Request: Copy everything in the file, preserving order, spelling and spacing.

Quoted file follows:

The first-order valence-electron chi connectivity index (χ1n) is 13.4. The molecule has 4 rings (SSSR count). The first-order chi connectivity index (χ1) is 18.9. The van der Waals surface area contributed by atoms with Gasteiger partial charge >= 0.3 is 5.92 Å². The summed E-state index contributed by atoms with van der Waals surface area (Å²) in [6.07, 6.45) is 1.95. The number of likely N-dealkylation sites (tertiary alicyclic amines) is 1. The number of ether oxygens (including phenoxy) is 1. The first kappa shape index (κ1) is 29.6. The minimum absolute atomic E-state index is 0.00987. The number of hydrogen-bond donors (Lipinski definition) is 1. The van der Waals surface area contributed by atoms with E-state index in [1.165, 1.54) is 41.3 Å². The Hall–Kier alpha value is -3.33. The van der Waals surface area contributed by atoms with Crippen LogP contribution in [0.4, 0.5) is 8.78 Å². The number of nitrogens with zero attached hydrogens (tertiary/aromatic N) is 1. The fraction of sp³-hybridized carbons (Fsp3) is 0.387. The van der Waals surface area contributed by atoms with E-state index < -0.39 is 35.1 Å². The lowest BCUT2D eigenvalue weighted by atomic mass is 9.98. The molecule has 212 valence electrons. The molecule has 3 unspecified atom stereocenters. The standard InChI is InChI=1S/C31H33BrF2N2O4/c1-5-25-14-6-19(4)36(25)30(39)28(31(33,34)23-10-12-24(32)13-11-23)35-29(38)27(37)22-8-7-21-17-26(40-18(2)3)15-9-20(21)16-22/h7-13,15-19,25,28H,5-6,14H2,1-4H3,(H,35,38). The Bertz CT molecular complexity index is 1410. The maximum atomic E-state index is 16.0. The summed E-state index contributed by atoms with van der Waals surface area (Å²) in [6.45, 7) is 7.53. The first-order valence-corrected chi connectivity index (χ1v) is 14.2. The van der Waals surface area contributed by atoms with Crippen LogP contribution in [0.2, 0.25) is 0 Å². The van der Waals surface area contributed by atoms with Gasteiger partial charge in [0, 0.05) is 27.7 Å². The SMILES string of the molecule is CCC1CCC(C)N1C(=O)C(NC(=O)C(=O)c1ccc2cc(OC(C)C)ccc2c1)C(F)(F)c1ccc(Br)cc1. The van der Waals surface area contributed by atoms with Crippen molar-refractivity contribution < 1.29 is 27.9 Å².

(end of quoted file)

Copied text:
The first-order valence-electron chi connectivity index (χ1n) is 13.4. The molecule has 4 rings (SSSR count). The first-order chi connectivity index (χ1) is 18.9. The van der Waals surface area contributed by atoms with Gasteiger partial charge >= 0.3 is 5.92 Å². The summed E-state index contributed by atoms with van der Waals surface area (Å²) in [6.07, 6.45) is 1.95. The number of likely N-dealkylation sites (tertiary alicyclic amines) is 1. The number of ether oxygens (including phenoxy) is 1. The first kappa shape index (κ1) is 29.6. The minimum absolute atomic E-state index is 0.00987. The number of hydrogen-bond donors (Lipinski definition) is 1. The van der Waals surface area contributed by atoms with E-state index in [1.165, 1.54) is 41.3 Å². The Hall–Kier alpha value is -3.33. The van der Waals surface area contributed by atoms with Crippen LogP contribution in [0.4, 0.5) is 8.78 Å². The number of nitrogens with zero attached hydrogens (tertiary/aromatic N) is 1. The fraction of sp³-hybridized carbons (Fsp3) is 0.387. The van der Waals surface area contributed by atoms with E-state index < -0.39 is 35.1 Å². The lowest BCUT2D eigenvalue weighted by atomic mass is 9.98. The molecule has 212 valence electrons. The molecule has 3 unspecified atom stereocenters. The standard InChI is InChI=1S/C31H33BrF2N2O4/c1-5-25-14-6-19(4)36(25)30(39)28(31(33,34)23-10-12-24(32)13-11-23)35-29(38)27(37)22-8-7-21-17-26(40-18(2)3)15-9-20(21)16-22/h7-13,15-19,25,28H,5-6,14H2,1-4H3,(H,35,38). The Bertz CT molecular complexity index is 1410. The maximum atomic E-state index is 16.0. The summed E-state index contributed by atoms with van der Waals surface area (Å²) in [6.45, 7) is 7.53. The first-order valence-corrected chi connectivity index (χ1v) is 14.2. The van der Waals surface area contributed by atoms with Crippen LogP contribution in [0.2, 0.25) is 0 Å². The van der Waals surface area contributed by atoms with Gasteiger partial charge in [0, 0.05) is 27.7 Å². The SMILES string of the molecule is CCC1CCC(C)N1C(=O)C(NC(=O)C(=O)c1ccc2cc(OC(C)C)ccc2c1)C(F)(F)c1ccc(Br)cc1. The van der Waals surface area contributed by atoms with Crippen molar-refractivity contribution < 1.29 is 27.9 Å².